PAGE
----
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Samsung Galaxy S5 review

Samsung Galaxy S5 review V3

The Galaxy S5's top-end components and portfolio of security services make it one of the most enterprise-friendly Android smartphones ever made. However, needless customisations from Samsung will undoubtedly hamper its ability to upgrade to newer Android versions, a factor that could limit its long-term appeal.


Great performance, crystal-clear display, good camera, decent portfolio of security services


Touchwiz, average battery life

Overall Rating:

4 Star Rating: Recommended

Price: £580

Manufacturer: Samsung

Samsung aimed to take the enterprise by storm with its 2013 flagship smartphone the Galaxy S4, claiming its Knox security software and added productivity features made it the most enterprise-friendly Android handset available. Conversely, coming loaded with a sea of unwanted applications and a slightly flimsy-feeling design, the Galaxy S4 fell short of achieving V3's hallowed five-star rating.

One year on, Samsung has returned to the field with a new ruggedised Galaxy S5 smartphone, shown in our video demo below, which it hopes will address these concerns.

Design and build
The Galaxy S5 follows the same design philosophy as previous Samsung smartphones. It has a slightly curved "pebble" design with metallic sides, a detachable polycarbonate back and Gorilla Glass front, complete with a dedicated physical home button.

It is only when you get close to the smartphone that you notice that Samsung has made a number of subtle design tweaks that differentiate the Galaxy S5 from previous Galaxy models.

The most noticeable difference is the backplate's slightly perforated texture. While this sounds like a minor thing, we found it made the Galaxy S5 far more comfortable to hold than previous Galaxy smartphones, which featured smooth and slightly slippery feeling polycarbonate backplates. The comfort factor was also helped by the Galaxy S5's 142x73x8.1mm size and 145g weight. Samsung Galaxy S5 review back

We also found the perforated backplate felt significantly more robust than those on past Galaxy handsets. Pressing down on the S5's case, it offered next to no give and in general felt significantly more scratch and drop-resistant than previous Samsung flagships.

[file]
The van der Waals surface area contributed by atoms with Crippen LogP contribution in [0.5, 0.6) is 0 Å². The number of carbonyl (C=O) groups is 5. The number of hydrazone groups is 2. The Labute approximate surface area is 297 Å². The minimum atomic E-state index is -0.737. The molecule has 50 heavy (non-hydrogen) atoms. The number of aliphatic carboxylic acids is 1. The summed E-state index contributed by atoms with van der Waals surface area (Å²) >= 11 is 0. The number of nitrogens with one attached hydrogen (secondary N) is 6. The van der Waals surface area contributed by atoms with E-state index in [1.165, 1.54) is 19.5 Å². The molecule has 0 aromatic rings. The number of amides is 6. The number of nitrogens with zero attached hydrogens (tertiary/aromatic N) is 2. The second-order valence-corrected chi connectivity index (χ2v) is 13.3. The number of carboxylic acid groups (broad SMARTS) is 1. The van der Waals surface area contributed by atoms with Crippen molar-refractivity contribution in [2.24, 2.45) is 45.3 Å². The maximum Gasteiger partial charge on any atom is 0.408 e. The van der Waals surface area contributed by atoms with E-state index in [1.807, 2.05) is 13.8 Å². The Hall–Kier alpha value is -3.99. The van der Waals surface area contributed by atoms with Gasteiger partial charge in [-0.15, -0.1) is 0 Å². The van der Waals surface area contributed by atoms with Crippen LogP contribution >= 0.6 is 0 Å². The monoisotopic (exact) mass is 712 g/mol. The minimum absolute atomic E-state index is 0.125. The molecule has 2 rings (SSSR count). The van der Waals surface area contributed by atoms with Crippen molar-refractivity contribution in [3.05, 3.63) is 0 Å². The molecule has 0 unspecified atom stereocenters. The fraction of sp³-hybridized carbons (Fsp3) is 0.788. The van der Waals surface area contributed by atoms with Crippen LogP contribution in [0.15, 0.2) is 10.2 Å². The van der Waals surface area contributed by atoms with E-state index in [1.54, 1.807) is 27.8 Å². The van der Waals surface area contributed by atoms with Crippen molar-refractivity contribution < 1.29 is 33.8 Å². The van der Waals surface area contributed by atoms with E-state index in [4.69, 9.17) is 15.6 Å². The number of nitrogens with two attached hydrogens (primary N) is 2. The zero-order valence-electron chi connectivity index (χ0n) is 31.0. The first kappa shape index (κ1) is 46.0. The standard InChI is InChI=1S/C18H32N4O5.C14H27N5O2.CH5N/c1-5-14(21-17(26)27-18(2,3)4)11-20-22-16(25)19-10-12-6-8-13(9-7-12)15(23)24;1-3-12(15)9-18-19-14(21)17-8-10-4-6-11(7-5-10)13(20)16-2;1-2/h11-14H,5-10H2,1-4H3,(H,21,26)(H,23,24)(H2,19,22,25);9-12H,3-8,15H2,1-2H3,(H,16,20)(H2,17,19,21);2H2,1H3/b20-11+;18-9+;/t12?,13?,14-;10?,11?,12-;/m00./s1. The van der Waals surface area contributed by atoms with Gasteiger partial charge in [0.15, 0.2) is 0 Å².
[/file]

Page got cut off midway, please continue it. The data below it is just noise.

The backplate's ruggedised feel is likely the result of Samsung's work to ensure the Galaxy S5 is IP67 certified. The IP67 certification means, like Sony's Xperia Z1 Compact and Xperia Z2, that the Galaxy S5 is dust and water resistant. Specifically, it means the Galaxy S5 should be able to survive submersion at depths of one metre for 30 minutes. Testing Samsung's claim by dunking the Galaxy S5 in a kitchen sink full of water, we can confirm the handset is indeed water resistant and it survived the experience unscathed.

A consequence of the certification is that the Galaxy S5's micro USB 3.0 and USB On-The-Go ports are protected by covers that match the case design. This means some users may feel the Galaxy S5 looks a little chunky compared to its predecessor, though we approve of the more industrial, rugged design.

More subtle additions to the Galaxy S5's design include a new custom fingerprint scanner integrated into the physical home button, and a biometric heart monitor, which sits underneath the phone's rear camera. More on these later.

Next: Display and operating system

Processor: Quad-core 2.5GHz Qualcomm Snapdragon 801
Display: 5.1in, 1920x1080, 432ppi, Super Amoled touchscreen
Storage: 16GB and 32GB upgradable via micro SD, 2GB RAM
Camera: 16MP UltraPixel rear, 2MP front
Connectivity: Bluetooth, WiFi, 4G LTE
Operating system: Android 4.4.2 KitKat with Touchwiz
Dimensions: 142x73x8.1mm
Weight: 145g

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Alastair Stevenson

Alastair has worked as a reporter covering security and mobile issues at V3 since March 2012. Before entering the field of journalism Alastair had worked in numerous industries as both a freelance copy writer and artist.

View Alastair's Google+ profile

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